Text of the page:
The researchers demonstrated the feasibility of using plasma to amplify short laser pulses of picojoule-level energy up to 100 millijoules, which is a 'gain'...

Im Focus: Can the immune system be boosted against Staphylococcus aureus by delivery of messenger RNA?

Staphylococcus aureus is a feared pathogen (MRSA, multi-resistant S. aureus) due to frequent resistances against many antibiotics, especially in hospital infections. Researchers at the Paul-Ehrlich-Institut have identified immunological processes that prevent a successful immune response directed against the pathogenic agent. The delivery of bacterial proteins with RNA adjuvant or messenger RNA (mRNA) into immune cells allows the re-direction of the immune response towards an active defense against S. aureus. This could be of significant importance for the development of an effective vaccine. PLOS Pathogens has published these research results online on 25 May 2017.

Staphylococcus aureus (S. aureus) is a bacterium that colonizes by far more than half of the skin and the mucosa of adults, usually without causing infections....

Im Focus: A quantum walk of photons

Physicists from the University of Würzburg are capable of generating identical looking single light particles at the push of a button. Two new studies now demonstrate the potential this method holds.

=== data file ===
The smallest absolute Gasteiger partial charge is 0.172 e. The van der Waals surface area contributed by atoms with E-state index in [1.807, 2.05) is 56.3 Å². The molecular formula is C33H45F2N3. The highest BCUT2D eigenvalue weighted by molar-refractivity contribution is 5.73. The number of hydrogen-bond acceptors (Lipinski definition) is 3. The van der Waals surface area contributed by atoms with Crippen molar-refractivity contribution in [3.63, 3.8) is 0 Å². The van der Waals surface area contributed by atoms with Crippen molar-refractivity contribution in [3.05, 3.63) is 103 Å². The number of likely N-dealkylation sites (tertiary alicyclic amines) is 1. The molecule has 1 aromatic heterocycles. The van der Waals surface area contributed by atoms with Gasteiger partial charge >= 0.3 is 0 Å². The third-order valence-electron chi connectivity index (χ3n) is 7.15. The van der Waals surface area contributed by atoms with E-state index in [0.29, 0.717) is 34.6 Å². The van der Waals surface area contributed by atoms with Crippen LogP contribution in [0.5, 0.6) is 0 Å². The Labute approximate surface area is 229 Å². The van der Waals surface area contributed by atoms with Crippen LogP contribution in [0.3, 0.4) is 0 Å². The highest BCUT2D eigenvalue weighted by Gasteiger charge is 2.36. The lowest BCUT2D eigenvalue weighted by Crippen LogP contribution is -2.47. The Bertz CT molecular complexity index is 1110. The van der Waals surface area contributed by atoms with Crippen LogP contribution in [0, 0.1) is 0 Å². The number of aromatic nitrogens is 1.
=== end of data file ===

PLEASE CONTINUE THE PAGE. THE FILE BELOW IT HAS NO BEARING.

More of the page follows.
The quantum computer has fuelled the imagination of scientists for decades: It is based on fundamentally different phenomena than a conventional computer....

Im Focus: Turmoil in sluggish electrons’ existence

An international team of physicists has monitored the scattering behaviour of electrons in a non-conducting material in real-time. Their insights could be beneficial for radiotherapy.

We can refer to electrons in non-conducting materials as ‘sluggish’. Typically, they remain fixed in a location, deep inside an atomic composite. It is hence...

Im Focus: Wafer-thin Magnetic Materials Developed for Future Quantum Technologies

Two-dimensional magnetic structures are regarded as a promising material for new types of data storage, since the magnetic properties of individual molecular building blocks can be investigated and modified. For the first time, researchers have now produced a wafer-thin ferrimagnet, in which molecules with different magnetic centers arrange themselves on a gold surface to form a checkerboard pattern. Scientists at the Swiss Nanoscience Institute at the University of Basel and the Paul Scherrer Institute published their findings in the journal Nature Communications.

Ferrimagnets are composed of two centers which are magnetized at different strengths and point in opposing directions. Two-dimensional, quasi-flat ferrimagnets...

All Focus news of the innovation-report >>>

Anzeige

Anzeige

Event News

Marine Conservation: IASS Contributes to UN Ocean Conference in New York on 5-9 June

24.05.2017 | Event News

AWK Aachen Machine Tool Colloquium 2017: Internet of Production for Agile Enterprises

23.05.2017 | Event News

Dortmund MST Conference presents Individualized Healthcare Solutions with micro and nanotechnology

22.05.2017 | Event News

 
Latest News

New insights into the ancestors of all complex life

29.05.2017 | Earth Sciences

New photocatalyst speeds up the conversion of carbon dioxide into chemical resources

29.05.2017 | Life Sciences

NASA's SDO sees partial eclipse in space

29.05.2017 | Physics and Astronomy

VideoLinks
B2B-VideoLinks
More VideoLinks >>>